Master of Science in Nursing
This program, which offers various concentrations, is designed to prepare individuals for senior-level leadership or advanced nursing positions in the healthcare industry. Degree candidates choose to focus on areas including nurse midwifery, pediatric nursing, mental health and nursing administration.
Post-Master's Advanced Certificate in Nursing
Designed for working nurses, this program is available in specialized tracks, providing instruction in areas such as gerontology, nursing informatics and mental health nursing. In addition to providing a comprehensive understanding of specific clinical subjects, this program can also ready candidates for doctoral study.
Doctor of Nursing Practice (DNP)
This DNP program features a curriculum designed for working nurse practitioners and nurse-midwives. Emphasis is placed on the methods and means of designing and implementing clinical and administrative systems of care delivery within the healthcare industry.
Doctor of Philosophy in Nursing Research and Theory Development
This program - one of the oldest nursing doctorate programs in the nation - features a curriculum focused on qualitative and quantitative research methods, as well as the theoretical underpinnings of nursing science. Degree candidates can pursue this degree on a part-time or full-time basis. Graduates are prepared for careers in research and academia.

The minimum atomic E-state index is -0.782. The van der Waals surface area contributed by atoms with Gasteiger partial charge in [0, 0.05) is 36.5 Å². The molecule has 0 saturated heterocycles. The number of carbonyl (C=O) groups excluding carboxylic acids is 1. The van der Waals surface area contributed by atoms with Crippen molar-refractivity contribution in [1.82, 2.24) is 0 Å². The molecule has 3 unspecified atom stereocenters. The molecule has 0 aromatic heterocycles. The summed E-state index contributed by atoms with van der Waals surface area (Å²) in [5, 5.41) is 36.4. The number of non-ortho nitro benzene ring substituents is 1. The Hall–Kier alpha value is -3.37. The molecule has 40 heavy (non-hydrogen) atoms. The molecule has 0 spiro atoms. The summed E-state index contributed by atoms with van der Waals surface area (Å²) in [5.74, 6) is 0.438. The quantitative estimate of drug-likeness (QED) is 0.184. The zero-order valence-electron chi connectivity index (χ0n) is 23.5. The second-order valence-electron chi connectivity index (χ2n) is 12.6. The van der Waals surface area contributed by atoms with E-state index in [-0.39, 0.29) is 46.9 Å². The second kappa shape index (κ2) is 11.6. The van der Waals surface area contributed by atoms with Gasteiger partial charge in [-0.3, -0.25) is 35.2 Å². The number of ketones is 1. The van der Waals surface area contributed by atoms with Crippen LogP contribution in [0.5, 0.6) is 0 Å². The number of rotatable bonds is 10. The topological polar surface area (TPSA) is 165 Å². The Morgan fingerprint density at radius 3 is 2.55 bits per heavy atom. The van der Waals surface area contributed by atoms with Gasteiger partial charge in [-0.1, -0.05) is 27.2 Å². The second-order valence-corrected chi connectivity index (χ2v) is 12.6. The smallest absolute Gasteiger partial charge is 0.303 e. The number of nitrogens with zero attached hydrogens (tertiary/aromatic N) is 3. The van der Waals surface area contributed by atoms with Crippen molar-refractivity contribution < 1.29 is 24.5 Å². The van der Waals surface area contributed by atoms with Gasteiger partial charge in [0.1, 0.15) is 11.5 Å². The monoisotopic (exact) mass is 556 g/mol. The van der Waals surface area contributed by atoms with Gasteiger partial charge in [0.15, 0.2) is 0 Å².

Columbia University was the first college to offer a doctoral degree for clinical nursing, as well as the first school to be named a World Health Organization (WHO) Collaborating Centre. The university's School of Nursing offers many nursing programs to prepare prospective nurses to take certification exams.
Master's Degrees in Nursing
Columbia offers programs designed for licensed professional nurses looking to expand their knowledge and experience into the area of anesthesia or advanced clinical management and leadership. In addition to coursework, students complete clinicals at hospitals, clinics and in other medical settings. Upon completion, they can obtain certification in their respective specialty.
There's also a 15-month direct-entry master's degree program for individuals with a bachelor's degree in a field other than nursing.
Doctor of Nursing Practice
This program is intended for professional nurses seeking to expand their clinical abilities in such areas as family, mental health and pediatric nursing. While research methodologies are explored, greater emphasis is placed on diagnostic modalities and the clinical sciences. Students complete seminars, field experiences and residencies.
Doctor of Philosophy in Nursing
The research-based curriculum helps train students for careers in health service research. Coursework focuses on nursing science foundations and research, with courses also given in biostatistics and statistical computing. Although the required dissertation may add more time, this program usually takes 3-4 years to complete.